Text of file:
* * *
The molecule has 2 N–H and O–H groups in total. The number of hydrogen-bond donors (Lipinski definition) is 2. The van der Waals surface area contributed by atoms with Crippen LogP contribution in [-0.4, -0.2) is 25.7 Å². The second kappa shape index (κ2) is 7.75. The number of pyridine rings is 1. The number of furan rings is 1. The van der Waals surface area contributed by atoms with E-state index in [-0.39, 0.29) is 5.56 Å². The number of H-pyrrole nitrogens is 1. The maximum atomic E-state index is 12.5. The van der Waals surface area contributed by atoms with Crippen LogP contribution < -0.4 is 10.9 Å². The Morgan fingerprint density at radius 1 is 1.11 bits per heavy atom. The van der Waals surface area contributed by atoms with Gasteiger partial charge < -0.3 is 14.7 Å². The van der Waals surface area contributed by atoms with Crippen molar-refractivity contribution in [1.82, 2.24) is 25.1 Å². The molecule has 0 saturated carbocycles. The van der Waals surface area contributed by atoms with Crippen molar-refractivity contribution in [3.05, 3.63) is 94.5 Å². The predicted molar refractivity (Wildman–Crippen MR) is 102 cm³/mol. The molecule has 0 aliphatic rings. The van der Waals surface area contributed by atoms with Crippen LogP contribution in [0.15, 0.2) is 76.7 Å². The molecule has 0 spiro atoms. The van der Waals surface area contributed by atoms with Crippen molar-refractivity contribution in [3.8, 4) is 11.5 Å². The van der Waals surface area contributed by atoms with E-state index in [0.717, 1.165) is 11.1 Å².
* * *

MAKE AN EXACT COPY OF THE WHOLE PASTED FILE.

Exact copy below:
The molecule has 2 N–H and O–H groups in total. The number of hydrogen-bond donors (Lipinski definition) is 2. The van der Waals surface area contributed by atoms with Crippen LogP contribution in [-0.4, -0.2) is 25.7 Å². The second kappa shape index (κ2) is 7.75. The number of pyridine rings is 1. The number of furan rings is 1. The van der Waals surface area contributed by atoms with E-state index in [-0.39, 0.29) is 5.56 Å². The number of H-pyrrole nitrogens is 1. The maximum atomic E-state index is 12.5. The van der Waals surface area contributed by atoms with Crippen LogP contribution < -0.4 is 10.9 Å². The Morgan fingerprint density at radius 1 is 1.11 bits per heavy atom. The van der Waals surface area contributed by atoms with Gasteiger partial charge < -0.3 is 14.7 Å². The van der Waals surface area contributed by atoms with Crippen molar-refractivity contribution in [1.82, 2.24) is 25.1 Å². The molecule has 0 saturated carbocycles. The van der Waals surface area contributed by atoms with Crippen molar-refractivity contribution in [3.05, 3.63) is 94.5 Å². The predicted molar refractivity (Wildman–Crippen MR) is 102 cm³/mol. The molecule has 0 aliphatic rings. The van der Waals surface area contributed by atoms with Crippen LogP contribution in [0.15, 0.2) is 76.7 Å². The molecule has 0 spiro atoms. The van der Waals surface area contributed by atoms with Crippen molar-refractivity contribution in [3.8, 4) is 11.5 Å². The van der Waals surface area contributed by atoms with E-state index in [0.717, 1.165) is 11.1 Å².